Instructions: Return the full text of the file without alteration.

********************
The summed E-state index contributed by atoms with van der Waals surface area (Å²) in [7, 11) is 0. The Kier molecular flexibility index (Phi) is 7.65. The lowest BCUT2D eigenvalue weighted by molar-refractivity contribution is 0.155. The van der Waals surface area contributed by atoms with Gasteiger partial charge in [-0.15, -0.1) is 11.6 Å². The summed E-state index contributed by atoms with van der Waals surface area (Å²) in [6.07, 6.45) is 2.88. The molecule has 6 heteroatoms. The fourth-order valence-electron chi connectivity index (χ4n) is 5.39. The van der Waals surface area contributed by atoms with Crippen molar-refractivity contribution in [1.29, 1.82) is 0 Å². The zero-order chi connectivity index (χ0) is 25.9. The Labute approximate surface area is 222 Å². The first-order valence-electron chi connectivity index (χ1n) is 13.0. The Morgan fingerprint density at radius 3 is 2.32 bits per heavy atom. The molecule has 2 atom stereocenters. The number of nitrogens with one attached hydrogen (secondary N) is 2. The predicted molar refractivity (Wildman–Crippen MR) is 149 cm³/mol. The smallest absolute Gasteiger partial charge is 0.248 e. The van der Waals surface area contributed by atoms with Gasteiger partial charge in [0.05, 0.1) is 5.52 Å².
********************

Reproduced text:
The summed E-state index contributed by atoms with van der Waals surface area (Å²) in [7, 11) is 0. The Kier molecular flexibility index (Phi) is 7.65. The lowest BCUT2D eigenvalue weighted by molar-refractivity contribution is 0.155. The van der Waals surface area contributed by atoms with Gasteiger partial charge in [-0.15, -0.1) is 11.6 Å². The summed E-state index contributed by atoms with van der Waals surface area (Å²) in [6.07, 6.45) is 2.88. The molecule has 6 heteroatoms. The fourth-order valence-electron chi connectivity index (χ4n) is 5.39. The van der Waals surface area contributed by atoms with Crippen molar-refractivity contribution in [1.29, 1.82) is 0 Å². The zero-order chi connectivity index (χ0) is 25.9. The Labute approximate surface area is 222 Å². The first-order valence-electron chi connectivity index (χ1n) is 13.0. The Morgan fingerprint density at radius 3 is 2.32 bits per heavy atom. The molecule has 2 atom stereocenters. The number of nitrogens with one attached hydrogen (secondary N) is 2. The predicted molar refractivity (Wildman–Crippen MR) is 149 cm³/mol. The smallest absolute Gasteiger partial charge is 0.248 e. The van der Waals surface area contributed by atoms with Gasteiger partial charge in [0.05, 0.1) is 5.52 Å².